I can’t be 100% sure, but it sounds like you may have an issue with the in-line controls on your Cloud Alpha. My headset produces no hiss, but if that cable were to develop an issue, it could cause potential interference, since it is a resistance adjustment.

  • paalo sordoni

    Very nice informative review ,on offer at the moment in the uk,Β£60 ,absolute steal !!

  • Thank you so much for this review, your head seems about the same size as mine and I really can relate to certain very expensive headsets feeling very uncomfortable, especially at first. I was going to stick with steelseries but after reading your excellent and thorough review I am going to give this product a try. Your work here is truly appreciated.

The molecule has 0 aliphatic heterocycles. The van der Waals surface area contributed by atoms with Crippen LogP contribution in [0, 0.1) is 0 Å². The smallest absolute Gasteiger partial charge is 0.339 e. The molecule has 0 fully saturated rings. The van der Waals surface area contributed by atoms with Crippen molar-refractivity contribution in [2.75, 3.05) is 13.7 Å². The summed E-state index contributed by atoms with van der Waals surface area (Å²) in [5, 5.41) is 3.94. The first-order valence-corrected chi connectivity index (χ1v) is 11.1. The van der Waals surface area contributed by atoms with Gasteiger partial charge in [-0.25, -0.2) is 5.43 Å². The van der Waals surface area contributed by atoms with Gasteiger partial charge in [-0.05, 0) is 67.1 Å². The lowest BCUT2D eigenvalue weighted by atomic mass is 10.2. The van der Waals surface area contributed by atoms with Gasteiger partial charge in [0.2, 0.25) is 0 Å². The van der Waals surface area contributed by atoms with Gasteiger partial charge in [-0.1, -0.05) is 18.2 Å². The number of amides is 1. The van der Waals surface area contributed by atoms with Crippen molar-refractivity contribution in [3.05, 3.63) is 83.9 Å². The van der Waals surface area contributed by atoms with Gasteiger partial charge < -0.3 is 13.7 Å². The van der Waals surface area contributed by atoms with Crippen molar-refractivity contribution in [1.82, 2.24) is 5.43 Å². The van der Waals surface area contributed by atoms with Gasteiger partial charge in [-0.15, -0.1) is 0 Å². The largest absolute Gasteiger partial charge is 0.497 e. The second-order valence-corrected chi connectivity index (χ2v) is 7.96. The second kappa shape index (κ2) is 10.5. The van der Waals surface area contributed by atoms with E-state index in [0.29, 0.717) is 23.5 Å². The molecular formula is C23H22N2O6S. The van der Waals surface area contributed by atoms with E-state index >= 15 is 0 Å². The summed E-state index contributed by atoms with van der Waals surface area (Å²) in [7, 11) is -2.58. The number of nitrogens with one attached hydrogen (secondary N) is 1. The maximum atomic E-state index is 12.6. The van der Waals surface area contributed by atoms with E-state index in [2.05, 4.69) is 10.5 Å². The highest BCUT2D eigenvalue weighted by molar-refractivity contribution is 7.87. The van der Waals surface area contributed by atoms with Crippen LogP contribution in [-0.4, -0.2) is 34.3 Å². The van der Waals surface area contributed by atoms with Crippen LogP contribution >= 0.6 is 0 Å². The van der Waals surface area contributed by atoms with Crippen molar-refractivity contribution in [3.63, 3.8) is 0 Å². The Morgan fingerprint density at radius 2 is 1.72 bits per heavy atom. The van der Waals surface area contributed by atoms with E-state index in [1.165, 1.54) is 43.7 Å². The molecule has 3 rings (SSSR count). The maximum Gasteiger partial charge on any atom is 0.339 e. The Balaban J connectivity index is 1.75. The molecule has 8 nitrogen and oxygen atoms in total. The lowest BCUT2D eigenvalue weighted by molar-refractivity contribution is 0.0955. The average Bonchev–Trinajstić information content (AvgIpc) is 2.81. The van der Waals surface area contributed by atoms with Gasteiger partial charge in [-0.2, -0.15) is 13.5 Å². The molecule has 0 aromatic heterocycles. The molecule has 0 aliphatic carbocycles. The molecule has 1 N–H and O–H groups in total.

• Sean Kumar Sinha

      The Cloud Alpha’s will be more comfortable than the SteelSeries, for sure. The SS are great, but the Cloud Alpha are a step above in terms of audio quality and comfort.

  • PrototypeTec

    What’s a good additional 3.5 mm headphone cable? I have a few lying around but none fit, though I have heard that Vmoda cables are pretty decent. I just wanna be prepared for the inevitable tearing of the headphone cable… At least they’re braided.

    • Sean Kumar Sinha

      What is the issue you are having with 3.5MM cables fitting? Are the ends too large to fit into the Cloud Alpha?

      You can get a replacement cable from HyperX. I have a 3.5MM cable I got from IXCC on Amazon a long time ago that works, you just need one with a small enough end to fit. Also, make sure you get a 4 Pole connector.

      • PrototypeTec

        Yes, the spare cables I had lying around were not 4-pole connectors and the ends were too large.

        Really? It must not be on their accessories page. I recently ordered their USB 7.1 Surround Sound Card (Revolver S model), in hopes of improving my sound quality on the PS4. iXCC 3.5mm cable from Amazon? Thanks, you’re the first person to give me a serious response.

  • EB